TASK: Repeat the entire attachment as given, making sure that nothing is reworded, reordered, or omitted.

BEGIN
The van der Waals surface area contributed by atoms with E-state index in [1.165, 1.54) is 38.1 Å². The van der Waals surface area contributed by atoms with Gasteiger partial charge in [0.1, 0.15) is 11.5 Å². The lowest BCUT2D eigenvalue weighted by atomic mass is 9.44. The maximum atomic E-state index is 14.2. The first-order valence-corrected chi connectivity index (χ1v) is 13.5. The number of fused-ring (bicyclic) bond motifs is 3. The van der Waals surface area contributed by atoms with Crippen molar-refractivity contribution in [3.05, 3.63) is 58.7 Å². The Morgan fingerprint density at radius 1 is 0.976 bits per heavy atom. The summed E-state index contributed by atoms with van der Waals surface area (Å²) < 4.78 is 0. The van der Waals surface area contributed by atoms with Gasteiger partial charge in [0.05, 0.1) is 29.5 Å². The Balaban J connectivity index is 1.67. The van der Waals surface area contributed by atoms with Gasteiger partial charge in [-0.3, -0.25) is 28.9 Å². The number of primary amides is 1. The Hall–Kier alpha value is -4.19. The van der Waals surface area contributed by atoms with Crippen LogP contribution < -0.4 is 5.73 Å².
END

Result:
The van der Waals surface area contributed by atoms with E-state index in [1.165, 1.54) is 38.1 Å². The van der Waals surface area contributed by atoms with Gasteiger partial charge in [0.1, 0.15) is 11.5 Å². The lowest BCUT2D eigenvalue weighted by atomic mass is 9.44. The maximum atomic E-state index is 14.2. The first-order valence-corrected chi connectivity index (χ1v) is 13.5. The number of fused-ring (bicyclic) bond motifs is 3. The van der Waals surface area contributed by atoms with Crippen molar-refractivity contribution in [3.05, 3.63) is 58.7 Å². The Morgan fingerprint density at radius 1 is 0.976 bits per heavy atom. The summed E-state index contributed by atoms with van der Waals surface area (Å²) < 4.78 is 0. The van der Waals surface area contributed by atoms with Gasteiger partial charge in [0.05, 0.1) is 29.5 Å². The Balaban J connectivity index is 1.67. The van der Waals surface area contributed by atoms with Gasteiger partial charge in [-0.3, -0.25) is 28.9 Å². The number of primary amides is 1. The Hall–Kier alpha value is -4.19. The van der Waals surface area contributed by atoms with Crippen LogP contribution < -0.4 is 5.73 Å².